Takes place in the days before Christmas near a little-known border crossing on the Mohawk reservation between New York State and Quebec. Here, the lure of fast money from smuggling ...
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Takes place in the days before Christmas near a little-known border crossing on the Mohawk reservation between New York State and Quebec. Here, the lure of fast money from smuggling presents a daily challenge to single moms who would otherwise be earning minimum wage. Two women - one white, one Mohawk, both single mothers faced with desperate circumstances - are drawn into the world of border smuggling across the frozen water of the St. Lawrence River. Ray and Lila - and a New York State Trooper as opponent in an evolving cat-and-mouse game. Written by
The town where Frozen River takes place is Massena, New York, a few miles from the Canadian border in the middle of a Mohawk reservation, and in the winter it's every bit as cold and grey as the film depicts. This is one of those films that depicts a slice of life that most of us aren't privy too and it seems to know its subject inside and out.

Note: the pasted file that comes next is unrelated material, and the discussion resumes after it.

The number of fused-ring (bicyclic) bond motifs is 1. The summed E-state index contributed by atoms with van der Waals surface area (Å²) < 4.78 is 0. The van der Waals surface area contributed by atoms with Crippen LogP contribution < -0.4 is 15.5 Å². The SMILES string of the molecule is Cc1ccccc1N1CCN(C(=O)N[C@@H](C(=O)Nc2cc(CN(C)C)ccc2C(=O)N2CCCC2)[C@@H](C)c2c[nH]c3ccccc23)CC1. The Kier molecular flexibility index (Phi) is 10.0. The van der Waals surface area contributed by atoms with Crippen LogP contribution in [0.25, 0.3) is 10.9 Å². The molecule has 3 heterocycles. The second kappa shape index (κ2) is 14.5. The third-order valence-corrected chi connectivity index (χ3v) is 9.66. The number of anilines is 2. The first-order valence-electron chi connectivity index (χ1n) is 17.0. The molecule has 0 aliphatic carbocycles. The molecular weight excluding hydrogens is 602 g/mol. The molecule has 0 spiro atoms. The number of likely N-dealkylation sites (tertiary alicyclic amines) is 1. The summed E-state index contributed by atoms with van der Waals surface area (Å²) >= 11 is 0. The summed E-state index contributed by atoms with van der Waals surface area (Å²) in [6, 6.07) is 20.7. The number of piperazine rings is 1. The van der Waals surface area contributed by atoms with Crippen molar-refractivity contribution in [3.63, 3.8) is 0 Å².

Frozen River is independent film-making at its best, both vital and timely. Writer/Director Courtney Hunt shows how otherwise law abiding people can be driven to do some shady things when there are no other options. While there may still be a great divide between Natives and non-Natives, the film depicts how economic hardship has no boundaries and in fact unites us. As Lila and Ray make those dangerous trips across the border with state troopers lurking all around them, Hunt pays considerable attention to the small details of human smuggling, and the result is a constant state of dread as if anything can go awry at any time. Leo is absolutely brilliant as Ray, and Upham (raised in Seattle) is a pure revelation as Lila. Frozen River shines a light on a dark corner of our nation, one that is an unfortunate result of a useless immigration policy and a failing economy.
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